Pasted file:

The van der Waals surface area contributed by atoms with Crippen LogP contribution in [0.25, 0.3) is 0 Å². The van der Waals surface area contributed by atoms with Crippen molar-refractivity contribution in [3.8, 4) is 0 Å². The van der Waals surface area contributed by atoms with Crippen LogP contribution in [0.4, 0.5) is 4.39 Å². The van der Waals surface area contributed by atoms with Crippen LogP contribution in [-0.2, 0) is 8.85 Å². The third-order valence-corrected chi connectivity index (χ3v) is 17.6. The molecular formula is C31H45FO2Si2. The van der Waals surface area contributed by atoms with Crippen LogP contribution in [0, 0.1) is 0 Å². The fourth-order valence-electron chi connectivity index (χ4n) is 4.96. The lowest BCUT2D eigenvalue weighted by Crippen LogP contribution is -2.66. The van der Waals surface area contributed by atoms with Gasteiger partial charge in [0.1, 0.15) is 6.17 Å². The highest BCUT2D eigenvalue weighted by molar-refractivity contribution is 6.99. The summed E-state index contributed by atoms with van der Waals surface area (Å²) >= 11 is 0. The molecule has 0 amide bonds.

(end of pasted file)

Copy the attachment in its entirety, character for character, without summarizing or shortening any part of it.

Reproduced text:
The van der Waals surface area contributed by atoms with Crippen LogP contribution in [0.25, 0.3) is 0 Å². The van der Waals surface area contributed by atoms with Crippen molar-refractivity contribution in [3.8, 4) is 0 Å². The van der Waals surface area contributed by atoms with Crippen LogP contribution in [0.4, 0.5) is 4.39 Å². The van der Waals surface area contributed by atoms with Crippen LogP contribution in [-0.2, 0) is 8.85 Å². The third-order valence-corrected chi connectivity index (χ3v) is 17.6. The molecular formula is C31H45FO2Si2. The van der Waals surface area contributed by atoms with Crippen LogP contribution in [0, 0.1) is 0 Å². The fourth-order valence-electron chi connectivity index (χ4n) is 4.96. The lowest BCUT2D eigenvalue weighted by Crippen LogP contribution is -2.66. The van der Waals surface area contributed by atoms with Gasteiger partial charge in [0.1, 0.15) is 6.17 Å². The highest BCUT2D eigenvalue weighted by molar-refractivity contribution is 6.99. The summed E-state index contributed by atoms with van der Waals surface area (Å²) >= 11 is 0. The molecule has 0 amide bonds.